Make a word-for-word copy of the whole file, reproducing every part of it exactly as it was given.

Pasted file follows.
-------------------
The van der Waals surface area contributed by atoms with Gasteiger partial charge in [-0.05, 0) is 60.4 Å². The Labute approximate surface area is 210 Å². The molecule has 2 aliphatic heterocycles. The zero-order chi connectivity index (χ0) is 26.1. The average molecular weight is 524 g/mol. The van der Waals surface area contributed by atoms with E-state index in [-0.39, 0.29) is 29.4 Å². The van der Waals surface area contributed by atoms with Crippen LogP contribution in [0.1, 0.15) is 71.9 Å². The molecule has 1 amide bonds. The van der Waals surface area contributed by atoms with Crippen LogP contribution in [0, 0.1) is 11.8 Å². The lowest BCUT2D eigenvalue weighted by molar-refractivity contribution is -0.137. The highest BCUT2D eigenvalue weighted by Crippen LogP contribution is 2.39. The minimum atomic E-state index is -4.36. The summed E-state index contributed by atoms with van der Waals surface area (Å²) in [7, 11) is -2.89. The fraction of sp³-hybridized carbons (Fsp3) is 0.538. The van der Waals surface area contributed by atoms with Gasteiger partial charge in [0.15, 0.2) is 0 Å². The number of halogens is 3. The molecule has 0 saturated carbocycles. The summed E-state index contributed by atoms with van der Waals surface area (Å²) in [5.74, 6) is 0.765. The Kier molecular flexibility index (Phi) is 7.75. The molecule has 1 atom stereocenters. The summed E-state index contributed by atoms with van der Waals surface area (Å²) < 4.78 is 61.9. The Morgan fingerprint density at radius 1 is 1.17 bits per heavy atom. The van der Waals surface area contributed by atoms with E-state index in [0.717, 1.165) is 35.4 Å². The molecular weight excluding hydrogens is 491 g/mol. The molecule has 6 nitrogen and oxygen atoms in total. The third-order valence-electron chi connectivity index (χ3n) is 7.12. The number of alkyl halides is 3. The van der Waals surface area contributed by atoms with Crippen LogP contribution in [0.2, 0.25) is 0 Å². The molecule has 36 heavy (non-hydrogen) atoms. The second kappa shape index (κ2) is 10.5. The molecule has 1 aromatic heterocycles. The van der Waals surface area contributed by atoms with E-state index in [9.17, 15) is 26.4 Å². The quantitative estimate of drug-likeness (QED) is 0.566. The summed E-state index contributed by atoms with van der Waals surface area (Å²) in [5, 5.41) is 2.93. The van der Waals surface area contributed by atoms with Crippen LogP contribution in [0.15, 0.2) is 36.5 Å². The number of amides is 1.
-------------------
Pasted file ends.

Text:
The van der Waals surface area contributed by atoms with Gasteiger partial charge in [-0.05, 0) is 60.4 Å². The Labute approximate surface area is 210 Å². The molecule has 2 aliphatic heterocycles. The zero-order chi connectivity index (χ0) is 26.1. The average molecular weight is 524 g/mol. The van der Waals surface area contributed by atoms with E-state index in [-0.39, 0.29) is 29.4 Å². The van der Waals surface area contributed by atoms with Crippen LogP contribution in [0.1, 0.15) is 71.9 Å². The molecule has 1 amide bonds. The van der Waals surface area contributed by atoms with Crippen LogP contribution in [0, 0.1) is 11.8 Å². The lowest BCUT2D eigenvalue weighted by molar-refractivity contribution is -0.137. The highest BCUT2D eigenvalue weighted by Crippen LogP contribution is 2.39. The minimum atomic E-state index is -4.36. The summed E-state index contributed by atoms with van der Waals surface area (Å²) in [7, 11) is -2.89. The fraction of sp³-hybridized carbons (Fsp3) is 0.538. The van der Waals surface area contributed by atoms with Gasteiger partial charge in [0.15, 0.2) is 0 Å². The number of halogens is 3. The molecule has 0 saturated carbocycles. The summed E-state index contributed by atoms with van der Waals surface area (Å²) in [5.74, 6) is 0.765. The Kier molecular flexibility index (Phi) is 7.75. The molecule has 1 atom stereocenters. The summed E-state index contributed by atoms with van der Waals surface area (Å²) < 4.78 is 61.9. The Morgan fingerprint density at radius 1 is 1.17 bits per heavy atom. The van der Waals surface area contributed by atoms with E-state index in [0.717, 1.165) is 35.4 Å². The molecular weight excluding hydrogens is 491 g/mol. The molecule has 6 nitrogen and oxygen atoms in total. The third-order valence-electron chi connectivity index (χ3n) is 7.12. The number of alkyl halides is 3. The van der Waals surface area contributed by atoms with Crippen LogP contribution in [0.2, 0.25) is 0 Å². The molecule has 36 heavy (non-hydrogen) atoms. The second kappa shape index (κ2) is 10.5. The molecule has 1 aromatic heterocycles. The van der Waals surface area contributed by atoms with E-state index in [9.17, 15) is 26.4 Å². The quantitative estimate of drug-likeness (QED) is 0.566. The summed E-state index contributed by atoms with van der Waals surface area (Å²) in [5, 5.41) is 2.93. The van der Waals surface area contributed by atoms with Crippen LogP contribution in [0.15, 0.2) is 36.5 Å². The number of amides is 1.